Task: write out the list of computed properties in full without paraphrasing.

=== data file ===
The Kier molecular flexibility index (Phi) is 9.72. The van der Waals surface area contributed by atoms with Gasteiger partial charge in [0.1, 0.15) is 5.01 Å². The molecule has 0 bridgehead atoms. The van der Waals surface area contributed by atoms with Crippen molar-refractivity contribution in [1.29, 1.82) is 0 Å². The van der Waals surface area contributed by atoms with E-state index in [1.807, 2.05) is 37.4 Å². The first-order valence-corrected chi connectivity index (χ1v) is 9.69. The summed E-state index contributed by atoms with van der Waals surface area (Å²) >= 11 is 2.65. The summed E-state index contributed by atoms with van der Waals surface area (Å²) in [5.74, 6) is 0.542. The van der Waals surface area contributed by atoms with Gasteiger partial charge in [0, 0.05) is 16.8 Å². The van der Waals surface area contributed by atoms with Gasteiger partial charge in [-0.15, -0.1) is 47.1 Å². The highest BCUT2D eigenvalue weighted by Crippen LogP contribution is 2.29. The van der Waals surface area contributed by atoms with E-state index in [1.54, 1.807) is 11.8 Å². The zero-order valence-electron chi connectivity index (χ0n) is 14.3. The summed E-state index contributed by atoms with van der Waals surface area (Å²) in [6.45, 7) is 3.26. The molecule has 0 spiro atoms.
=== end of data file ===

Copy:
The Kier molecular flexibility index (Phi) is 9.72. The van der Waals surface area contributed by atoms with Gasteiger partial charge in [0.1, 0.15) is 5.01 Å². The molecule has 0 bridgehead atoms. The van der Waals surface area contributed by atoms with Crippen molar-refractivity contribution in [1.29, 1.82) is 0 Å². The van der Waals surface area contributed by atoms with E-state index in [1.807, 2.05) is 37.4 Å². The first-order valence-corrected chi connectivity index (χ1v) is 9.69. The summed E-state index contributed by atoms with van der Waals surface area (Å²) >= 11 is 2.65. The summed E-state index contributed by atoms with van der Waals surface area (Å²) in [5.74, 6) is 0.542. The van der Waals surface area contributed by atoms with Gasteiger partial charge in [0, 0.05) is 16.8 Å². The van der Waals surface area contributed by atoms with Gasteiger partial charge in [-0.15, -0.1) is 47.1 Å². The highest BCUT2D eigenvalue weighted by Crippen LogP contribution is 2.29. The van der Waals surface area contributed by atoms with E-state index in [1.54, 1.807) is 11.8 Å². The zero-order valence-electron chi connectivity index (χ0n) is 14.3. The summed E-state index contributed by atoms with van der Waals surface area (Å²) in [6.45, 7) is 3.26. The molecule has 0 spiro atoms.